Is the building the garage is attached to your house? If not why not continue on and put you hay storage there?
Hauling hay to cows gets old fast. It is Soo much nicer to have it right there.. Otherwise I like it!
No, this is not attached to our house. Buildings are at a minimum, 20 feet apart. With as far as we live from actual firemen, we have to figure we are on our own for fires. So, no garage is attached to any living quarters.
The little building the garage is attached to is a 20x20 workshop that was originally planned as a garage for my aunt. When I inherited her property, we insulated and ACd the building so we could store household goods while we build our house (actually add on to the small house Dad built for Aunt Doris). Last year DH bought me that gorgeous 13.5 foot long sink and it is in the workshop. DH never wants to move that thing again, so now the building is my Dairy—or will be when I can evict all the moving boxes...some time next century.
Post by mommasquilts on Feb 4, 2019 9:30:47 GMT -5
farmel I have friends who run a raw milk dairy and raise all registered jerseys. They AI all their girls and have had a closed herd for a very long time. They told me they would have a cow or two for me when ever I got situated.
There is another option of a guernsey/jersey cross out there if she doesn’t get sold as a bottle calf. I had a gorgeous bull calf born last week that I thought I might raise for beef but have changed my mind and plan to raise him as a replacement bull. It would be nice to raise the two together once they are weened. It is so much better to raise two together than just one. They eat better and grow off nicer it seems.
Last year I bought a nice registered polled Hereford bull. I am hoping to use him with jersey girls for a nice dairy/beef cross that does well as a family cow with fewer “high octane” inputs.
But that is all just theory and dreams right now. We are selling our house in the city and moving full time to the ranch this summer and have lots of stuff to do before then and before I fully set up for dairy cows. I have to put in fencing that will separate them from my beef herd and keep them closer to the house without interfering with how I usually run the beef girls.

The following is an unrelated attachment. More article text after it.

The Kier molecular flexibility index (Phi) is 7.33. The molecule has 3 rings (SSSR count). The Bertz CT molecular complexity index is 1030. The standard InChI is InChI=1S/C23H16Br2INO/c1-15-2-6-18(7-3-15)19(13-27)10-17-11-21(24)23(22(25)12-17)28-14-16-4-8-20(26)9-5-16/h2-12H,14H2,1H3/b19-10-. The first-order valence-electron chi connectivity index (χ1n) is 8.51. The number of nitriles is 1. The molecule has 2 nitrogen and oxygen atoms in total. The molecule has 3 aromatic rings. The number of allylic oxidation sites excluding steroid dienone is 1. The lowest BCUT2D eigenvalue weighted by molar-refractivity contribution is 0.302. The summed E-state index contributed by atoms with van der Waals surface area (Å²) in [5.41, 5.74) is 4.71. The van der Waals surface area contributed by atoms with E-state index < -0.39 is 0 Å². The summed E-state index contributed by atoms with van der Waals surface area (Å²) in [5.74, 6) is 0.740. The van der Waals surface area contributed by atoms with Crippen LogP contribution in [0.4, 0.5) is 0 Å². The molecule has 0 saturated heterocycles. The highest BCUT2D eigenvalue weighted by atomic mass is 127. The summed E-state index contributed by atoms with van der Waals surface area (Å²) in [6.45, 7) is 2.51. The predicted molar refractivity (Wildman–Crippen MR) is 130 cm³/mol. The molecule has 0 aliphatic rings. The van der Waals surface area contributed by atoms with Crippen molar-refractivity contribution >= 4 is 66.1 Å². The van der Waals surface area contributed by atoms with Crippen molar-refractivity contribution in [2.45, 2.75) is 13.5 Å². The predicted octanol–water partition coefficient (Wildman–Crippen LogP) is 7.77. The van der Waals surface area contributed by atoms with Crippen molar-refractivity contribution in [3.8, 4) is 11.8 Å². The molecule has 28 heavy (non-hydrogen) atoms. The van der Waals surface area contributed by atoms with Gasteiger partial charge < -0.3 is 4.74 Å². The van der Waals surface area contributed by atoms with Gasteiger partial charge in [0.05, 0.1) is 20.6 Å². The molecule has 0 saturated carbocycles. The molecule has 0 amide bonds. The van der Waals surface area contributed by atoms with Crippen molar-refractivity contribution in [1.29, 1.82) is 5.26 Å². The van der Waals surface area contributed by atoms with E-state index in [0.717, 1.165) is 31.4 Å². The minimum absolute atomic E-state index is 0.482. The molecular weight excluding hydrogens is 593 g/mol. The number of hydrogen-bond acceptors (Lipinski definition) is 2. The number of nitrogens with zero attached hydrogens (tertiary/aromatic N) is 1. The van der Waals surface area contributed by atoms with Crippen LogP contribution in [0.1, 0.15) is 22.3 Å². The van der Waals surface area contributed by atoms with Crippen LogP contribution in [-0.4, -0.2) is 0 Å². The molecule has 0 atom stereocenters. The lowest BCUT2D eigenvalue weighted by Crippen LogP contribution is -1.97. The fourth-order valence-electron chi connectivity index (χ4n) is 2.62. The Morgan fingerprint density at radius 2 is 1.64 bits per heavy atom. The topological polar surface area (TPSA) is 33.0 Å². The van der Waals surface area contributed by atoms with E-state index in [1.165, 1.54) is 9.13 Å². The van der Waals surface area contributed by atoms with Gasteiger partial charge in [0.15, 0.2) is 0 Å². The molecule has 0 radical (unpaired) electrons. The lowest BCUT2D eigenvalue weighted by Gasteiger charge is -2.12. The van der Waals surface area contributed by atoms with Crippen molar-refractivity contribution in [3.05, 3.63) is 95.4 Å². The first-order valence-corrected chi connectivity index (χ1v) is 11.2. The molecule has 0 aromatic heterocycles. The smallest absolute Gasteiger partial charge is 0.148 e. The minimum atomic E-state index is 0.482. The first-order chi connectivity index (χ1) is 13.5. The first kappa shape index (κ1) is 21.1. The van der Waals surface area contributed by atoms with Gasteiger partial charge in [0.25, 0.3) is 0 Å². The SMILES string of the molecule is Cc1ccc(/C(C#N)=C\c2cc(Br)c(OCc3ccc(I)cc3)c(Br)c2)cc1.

DH and I with help from DS are doing most of the construction work ourselves and we have a large tractor barn and maintenance shop to build before we can start adding onto the house. This lean to will be used to store materials (wood mainly) out of the weather for our various builds. Somewhere in all this I have a chicken palace to build too. My dairy barn was way down on the priority list until we decided at include it in our current build. It makes me hopeful that I can get to dairy girls sooner than later.
I have a little green tractor (currently being used as a lawn mower) that I need to buy a bucket for so it it easier to haul hay and clean out the lean to. It will have a concrete floor and water access so it is easy to hose out the milking and feed areas. I am practically giddy thinking about it all. 😊
Post by simplynaturalfarm on Feb 4, 2019 10:19:56 GMT -5
Can you add a roofed structure on side of workshop to store your hay?
Are the cows going to live on the side of your workshop then and you'll fence around the shed? Or is this for emergency use ( free stalls etc) because I don't like cows having access to sides of buildings - if lots of rain, they pug everything and destroy ground, they rub on walls constantly, while fighting ( sometimes they just some each other around) they bash into walls and so on. So I'd still build a lean to work a run and consider the building you are making for milking and emergency bad weather loafing.